The Question: Granting the analogy between the ecclesiologies of Metz and Moltmann on the fundamental level, do you find Moltmann’s X substantially differentiates his ecclesiology from Metz’s or is Moltmann’s ecclesiology sustantially the same as Metz’s?
Moltmann and Metz share many similarities, nevertheless, Moltmann’s tendency to privatize Christianity diverges from Metz.
Moltmann and Metz share a great deal in common. In the preface to the paper back edition (1990), Moltmann calls for a move towards a small ecclesial community, similar to Metz (xiii). Also in the readings, Metz is footnoted twice (17, 276), particularly concerning the political nature of Christianity. Despite these and other similarities, Moltmann stands in contrast to Metz when Moltmann asserts that the church ought not “claim any direct power in secular matters,” specifically in economics, politics and culture (167).
Metz continually rails against a bourgeois Christianity in favor of a messianic Christianity and to do so requires the de-privatization of Christianity. In contrast, while Moltmann calls for liberation, he does so by way of individual Christian action in the political, economic, and cultural sphere that results in the ethical actions of the church carried out through the privatized social contracts between citizens and government (164). For instance, when Moltmann talks about a Christian opposition to immoral ethical systems or actions, he does not call for the church to break away or criticize in some fashion, rather he uses the word “Christians” which connotes an individual’s movements, rather than the movement of the body of Christ (174).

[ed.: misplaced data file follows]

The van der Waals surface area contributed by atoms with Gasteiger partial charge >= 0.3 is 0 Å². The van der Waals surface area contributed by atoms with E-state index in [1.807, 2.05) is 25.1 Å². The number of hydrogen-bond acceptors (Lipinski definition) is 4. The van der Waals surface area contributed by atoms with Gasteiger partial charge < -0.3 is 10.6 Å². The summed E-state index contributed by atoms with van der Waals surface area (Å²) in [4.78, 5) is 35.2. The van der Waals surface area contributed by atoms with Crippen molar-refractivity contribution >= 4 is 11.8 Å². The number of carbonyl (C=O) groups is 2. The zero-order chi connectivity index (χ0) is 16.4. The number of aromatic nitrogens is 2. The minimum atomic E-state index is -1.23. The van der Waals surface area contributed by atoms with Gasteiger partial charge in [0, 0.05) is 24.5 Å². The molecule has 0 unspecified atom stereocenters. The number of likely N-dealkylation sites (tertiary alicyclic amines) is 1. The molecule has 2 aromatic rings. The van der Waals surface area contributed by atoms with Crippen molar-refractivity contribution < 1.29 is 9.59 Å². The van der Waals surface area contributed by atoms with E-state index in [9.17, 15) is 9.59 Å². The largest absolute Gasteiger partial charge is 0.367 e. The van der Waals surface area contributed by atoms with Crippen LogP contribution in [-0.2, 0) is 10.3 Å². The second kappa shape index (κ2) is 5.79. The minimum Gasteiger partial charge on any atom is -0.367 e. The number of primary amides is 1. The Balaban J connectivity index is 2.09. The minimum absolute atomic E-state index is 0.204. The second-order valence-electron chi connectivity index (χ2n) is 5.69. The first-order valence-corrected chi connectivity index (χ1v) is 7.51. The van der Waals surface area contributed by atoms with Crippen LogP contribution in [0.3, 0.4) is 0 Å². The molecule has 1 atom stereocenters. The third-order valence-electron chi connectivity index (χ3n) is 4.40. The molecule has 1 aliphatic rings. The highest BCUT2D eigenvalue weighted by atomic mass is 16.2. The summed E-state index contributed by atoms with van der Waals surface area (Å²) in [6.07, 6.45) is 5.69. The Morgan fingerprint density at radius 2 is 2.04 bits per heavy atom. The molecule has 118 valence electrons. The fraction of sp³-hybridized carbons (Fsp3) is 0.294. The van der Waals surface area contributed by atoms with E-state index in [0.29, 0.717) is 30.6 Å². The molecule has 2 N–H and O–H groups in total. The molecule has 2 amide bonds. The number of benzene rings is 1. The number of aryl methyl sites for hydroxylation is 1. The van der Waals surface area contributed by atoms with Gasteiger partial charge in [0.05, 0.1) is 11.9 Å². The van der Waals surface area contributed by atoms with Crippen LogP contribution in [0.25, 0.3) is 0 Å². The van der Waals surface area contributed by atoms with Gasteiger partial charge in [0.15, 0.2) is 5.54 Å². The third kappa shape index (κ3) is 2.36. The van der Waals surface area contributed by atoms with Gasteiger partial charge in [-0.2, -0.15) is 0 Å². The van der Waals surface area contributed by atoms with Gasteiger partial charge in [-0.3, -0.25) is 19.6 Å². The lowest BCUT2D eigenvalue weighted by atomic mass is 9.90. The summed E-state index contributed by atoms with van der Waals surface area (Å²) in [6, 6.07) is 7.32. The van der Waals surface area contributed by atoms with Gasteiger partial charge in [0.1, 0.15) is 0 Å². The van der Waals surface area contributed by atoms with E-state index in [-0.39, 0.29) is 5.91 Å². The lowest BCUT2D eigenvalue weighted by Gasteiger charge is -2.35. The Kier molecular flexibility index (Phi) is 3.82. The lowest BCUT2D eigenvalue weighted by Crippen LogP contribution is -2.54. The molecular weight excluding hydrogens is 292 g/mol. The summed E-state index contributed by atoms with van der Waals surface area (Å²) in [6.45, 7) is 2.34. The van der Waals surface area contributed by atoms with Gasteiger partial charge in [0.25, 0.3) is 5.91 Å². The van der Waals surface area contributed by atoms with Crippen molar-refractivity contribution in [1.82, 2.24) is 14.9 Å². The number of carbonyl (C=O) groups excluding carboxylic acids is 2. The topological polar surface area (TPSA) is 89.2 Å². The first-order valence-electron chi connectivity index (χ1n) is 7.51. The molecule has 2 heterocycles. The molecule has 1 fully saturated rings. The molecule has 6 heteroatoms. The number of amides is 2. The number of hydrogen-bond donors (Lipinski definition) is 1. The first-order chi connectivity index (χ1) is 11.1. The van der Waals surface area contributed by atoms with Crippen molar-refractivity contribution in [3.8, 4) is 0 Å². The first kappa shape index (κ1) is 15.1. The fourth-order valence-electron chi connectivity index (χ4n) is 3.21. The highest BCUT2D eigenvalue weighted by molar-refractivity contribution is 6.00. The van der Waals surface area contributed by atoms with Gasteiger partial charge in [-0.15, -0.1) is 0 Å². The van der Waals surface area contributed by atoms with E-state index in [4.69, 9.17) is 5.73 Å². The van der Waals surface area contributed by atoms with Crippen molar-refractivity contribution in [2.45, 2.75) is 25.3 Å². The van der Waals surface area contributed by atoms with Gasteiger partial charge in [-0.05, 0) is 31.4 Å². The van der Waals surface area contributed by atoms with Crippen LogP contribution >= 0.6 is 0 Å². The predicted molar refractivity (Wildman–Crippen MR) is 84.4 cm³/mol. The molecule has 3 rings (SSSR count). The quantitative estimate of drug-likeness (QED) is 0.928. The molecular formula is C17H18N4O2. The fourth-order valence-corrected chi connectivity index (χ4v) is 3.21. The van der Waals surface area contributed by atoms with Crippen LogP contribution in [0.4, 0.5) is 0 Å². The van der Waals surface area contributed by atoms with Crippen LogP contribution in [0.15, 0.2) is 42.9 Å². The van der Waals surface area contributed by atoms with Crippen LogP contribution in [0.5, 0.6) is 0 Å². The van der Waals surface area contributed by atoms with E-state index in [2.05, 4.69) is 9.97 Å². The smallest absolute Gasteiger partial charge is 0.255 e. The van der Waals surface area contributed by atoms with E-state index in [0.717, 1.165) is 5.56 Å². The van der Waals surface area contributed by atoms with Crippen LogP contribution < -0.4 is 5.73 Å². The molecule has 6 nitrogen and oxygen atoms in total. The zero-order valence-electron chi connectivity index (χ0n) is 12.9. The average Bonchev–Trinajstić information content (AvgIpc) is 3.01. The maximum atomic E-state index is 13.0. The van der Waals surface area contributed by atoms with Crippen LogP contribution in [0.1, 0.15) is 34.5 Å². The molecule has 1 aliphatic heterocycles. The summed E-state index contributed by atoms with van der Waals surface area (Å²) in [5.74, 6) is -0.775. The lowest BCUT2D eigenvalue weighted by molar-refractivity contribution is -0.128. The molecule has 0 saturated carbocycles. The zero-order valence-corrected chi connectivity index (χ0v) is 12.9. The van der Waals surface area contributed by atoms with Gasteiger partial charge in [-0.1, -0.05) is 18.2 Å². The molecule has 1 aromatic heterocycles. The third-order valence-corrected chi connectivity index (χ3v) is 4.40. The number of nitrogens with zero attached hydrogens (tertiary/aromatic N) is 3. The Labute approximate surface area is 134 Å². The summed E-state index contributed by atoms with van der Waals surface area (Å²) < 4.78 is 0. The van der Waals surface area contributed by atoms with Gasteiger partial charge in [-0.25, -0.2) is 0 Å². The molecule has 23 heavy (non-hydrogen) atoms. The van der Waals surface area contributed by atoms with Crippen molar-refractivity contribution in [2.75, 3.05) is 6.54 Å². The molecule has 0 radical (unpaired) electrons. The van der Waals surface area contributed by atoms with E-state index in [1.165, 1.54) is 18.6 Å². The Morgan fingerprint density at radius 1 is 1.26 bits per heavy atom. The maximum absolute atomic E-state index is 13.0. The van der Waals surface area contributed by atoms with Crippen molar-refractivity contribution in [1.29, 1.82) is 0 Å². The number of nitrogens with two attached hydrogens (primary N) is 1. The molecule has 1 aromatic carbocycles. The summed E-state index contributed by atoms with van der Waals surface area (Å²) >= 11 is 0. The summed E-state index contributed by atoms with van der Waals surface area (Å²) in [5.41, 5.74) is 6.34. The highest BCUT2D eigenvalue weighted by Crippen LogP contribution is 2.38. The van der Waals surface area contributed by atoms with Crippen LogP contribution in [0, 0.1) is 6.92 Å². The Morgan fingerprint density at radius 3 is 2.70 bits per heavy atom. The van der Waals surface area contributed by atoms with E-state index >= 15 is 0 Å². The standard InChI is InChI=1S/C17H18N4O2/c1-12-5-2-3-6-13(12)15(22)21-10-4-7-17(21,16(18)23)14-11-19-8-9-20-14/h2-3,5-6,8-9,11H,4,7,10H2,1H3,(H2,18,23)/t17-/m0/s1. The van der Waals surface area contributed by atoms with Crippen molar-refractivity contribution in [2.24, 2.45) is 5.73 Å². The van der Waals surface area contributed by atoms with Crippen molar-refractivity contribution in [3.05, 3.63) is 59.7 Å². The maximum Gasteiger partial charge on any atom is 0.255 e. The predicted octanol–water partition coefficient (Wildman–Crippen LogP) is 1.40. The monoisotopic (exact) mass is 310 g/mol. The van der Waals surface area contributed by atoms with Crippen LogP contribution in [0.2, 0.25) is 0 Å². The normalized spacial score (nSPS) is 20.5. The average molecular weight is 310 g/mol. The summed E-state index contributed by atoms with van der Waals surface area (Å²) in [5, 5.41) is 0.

It seems that Metz calls for the church to be the relational model that answers the Christian call, a model that both continually critiques the church and the world. It is through this that the church becomes a vision for the world to understand right relationships through the basileia of God. However, Moltmann distinguishes himself from this – the church does not become the agitator for resistance or representation (194), nor is the church supposed to be envisioning and displaying right relationships concerning racialism, sexism, or valuing the handicapped (182-186); instead, the social problems are confronted by a reformationist idea of justification and the I-identity (189).
Text quoted is: The Church in the Power of the Spirit. However, the pages we did read were not the entire book so as to find some congruence with Metz’s more systematic approach. It seems possible that my critique is off base, but after reading Prof. Haight’s comments, I think I do have a point that is not dealt with elsewhere in the text and therefore can stand.